Photography and journalism:

The project does not give interviews or makes public declarations, nor cooperates with those who give interviews or are otherwise publicly know. In case it is publicly exposed, reparation/compensation legal cases are initiated. The objective is to protect the Nature of the project from public exposure. No filming, photography or drones are allowed.

Wildlife and nature photography and filming add degrading pressure on nature protected areas, disturb and bring wild animals to exhaustion, open way to poachers and tourists, do not respect the privacy of the wilderness. Most of types of wildlife and nature photography and filmmaking can be classified as animal abuse. They seldom show natural animal behaviour.

A Sad Tale of Photographing in a National Park.

The main purpose of this site is to exchange experience with restoration practitioners and lawyers protecting nature, working in comparable conditions of personal isolation, ecosystem degradation, remoteness and local stress.


- Ecosystem and soil severely degraded by human activities in the middle of the last century, a common situation for the region;

  1. -The  property has been managed since 2006 as a Private Protected Nature Area Pichimahuida, see page on the project;

  2. -The focus is on repairing and healing nature, applied ecological and law’s restoration;

  3. -Currently the project is the only property in the area where native trees are planted for the restoration of natural forest on a large scale. Trees have a good survival rate (85% or more). More than 230 000 trees of native species have been planted so far (2022);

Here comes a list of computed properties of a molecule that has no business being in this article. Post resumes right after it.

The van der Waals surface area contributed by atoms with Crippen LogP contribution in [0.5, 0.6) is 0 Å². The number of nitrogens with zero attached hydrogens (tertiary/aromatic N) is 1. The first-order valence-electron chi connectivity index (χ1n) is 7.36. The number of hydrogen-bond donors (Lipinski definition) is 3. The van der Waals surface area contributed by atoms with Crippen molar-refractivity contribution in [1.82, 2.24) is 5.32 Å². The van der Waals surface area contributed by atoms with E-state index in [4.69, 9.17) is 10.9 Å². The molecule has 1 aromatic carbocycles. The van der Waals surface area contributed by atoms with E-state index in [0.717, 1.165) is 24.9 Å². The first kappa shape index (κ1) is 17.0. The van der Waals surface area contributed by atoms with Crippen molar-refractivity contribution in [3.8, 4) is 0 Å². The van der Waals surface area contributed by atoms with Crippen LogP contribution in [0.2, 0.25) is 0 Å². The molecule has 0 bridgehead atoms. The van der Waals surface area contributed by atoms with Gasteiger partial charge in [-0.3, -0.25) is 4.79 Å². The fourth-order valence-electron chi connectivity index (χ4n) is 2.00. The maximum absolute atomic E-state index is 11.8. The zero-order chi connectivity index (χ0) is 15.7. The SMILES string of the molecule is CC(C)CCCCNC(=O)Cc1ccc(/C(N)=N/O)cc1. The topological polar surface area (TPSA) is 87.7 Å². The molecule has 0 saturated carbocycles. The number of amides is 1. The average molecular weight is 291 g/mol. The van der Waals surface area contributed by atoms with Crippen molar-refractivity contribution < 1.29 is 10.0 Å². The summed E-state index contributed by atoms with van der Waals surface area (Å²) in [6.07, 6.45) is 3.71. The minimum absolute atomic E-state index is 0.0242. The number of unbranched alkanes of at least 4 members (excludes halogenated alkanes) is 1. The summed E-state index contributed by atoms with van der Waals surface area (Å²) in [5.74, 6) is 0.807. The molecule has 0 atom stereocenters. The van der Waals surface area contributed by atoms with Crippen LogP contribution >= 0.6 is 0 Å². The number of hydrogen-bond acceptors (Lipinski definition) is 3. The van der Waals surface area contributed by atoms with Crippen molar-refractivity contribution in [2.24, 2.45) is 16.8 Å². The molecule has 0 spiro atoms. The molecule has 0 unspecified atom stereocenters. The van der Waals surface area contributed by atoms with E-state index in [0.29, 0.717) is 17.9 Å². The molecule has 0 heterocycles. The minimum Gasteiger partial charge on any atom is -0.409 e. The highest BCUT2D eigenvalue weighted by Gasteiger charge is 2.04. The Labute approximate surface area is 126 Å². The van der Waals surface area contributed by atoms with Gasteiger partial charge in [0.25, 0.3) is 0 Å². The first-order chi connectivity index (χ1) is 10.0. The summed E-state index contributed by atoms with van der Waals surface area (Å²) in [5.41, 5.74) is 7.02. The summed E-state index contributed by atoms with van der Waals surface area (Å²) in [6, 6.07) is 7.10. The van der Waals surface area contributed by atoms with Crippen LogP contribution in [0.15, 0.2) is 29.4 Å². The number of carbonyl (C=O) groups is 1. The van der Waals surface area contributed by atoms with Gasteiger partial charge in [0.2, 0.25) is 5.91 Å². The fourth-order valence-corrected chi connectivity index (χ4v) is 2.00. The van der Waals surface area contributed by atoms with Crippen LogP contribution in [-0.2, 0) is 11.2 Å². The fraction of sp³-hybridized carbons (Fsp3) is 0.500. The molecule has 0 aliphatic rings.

4. -Some research projects are implemented;

  5. -No tourism activities, including ecotourism and scientific tourism, are authorised in the Project,

   The disrespectful pressure by the tourism industry made cooperation with most of these businesses impossible;

  1. -Collaboration is ensured with those who understand the importance of the avoidance of the public exhibition of the project.

Acting on the basis of personal responsibility and privileging individual actions

aimed at effective and hands-on protection of Nature’s rights.

Monetising nature does not protect it.

The most promising collaboration partners and teachers have been

  Nature, plants and animals from whom we learnt the most gratifying

   wisdom, despite the fact that we live on their territory, and also :

  1. The community of private like-minded landowners, irrespectively of the location

of their land (nature does not have nationality), dedicated to preserve and

restore the land within their properties, whether at least at arm's length.

Information exchange networks linking them, and their unique,

diverse and very personal projects. These include such networks as:

- Information exchange network between legitimate (and therefore responsible) landowners

   of the access to the LSR national park in the valley of the river Leones/Delta;

- Eurosite-European Land Conservation Network -  community of European land conservation practitioners,

    working under legislations, similar to the one applied in the project;

- International land conservation networks : ;

Private protected areas (by private landowners) shall not be confused with privately

protected areas (by non-State legal persons, like NGOs, associations, etc.), they

are different in many aspects of their functioning.

  1. Practitioners in forestry and ecological restoration from different horizons:

  2. - the forest engineer who designed the reforestation project;

  3. - information provided by SAG Coyhaique on ecosystems of the region;

- collaboration with Conaf Tranquilo on reforestation and issues of the national park;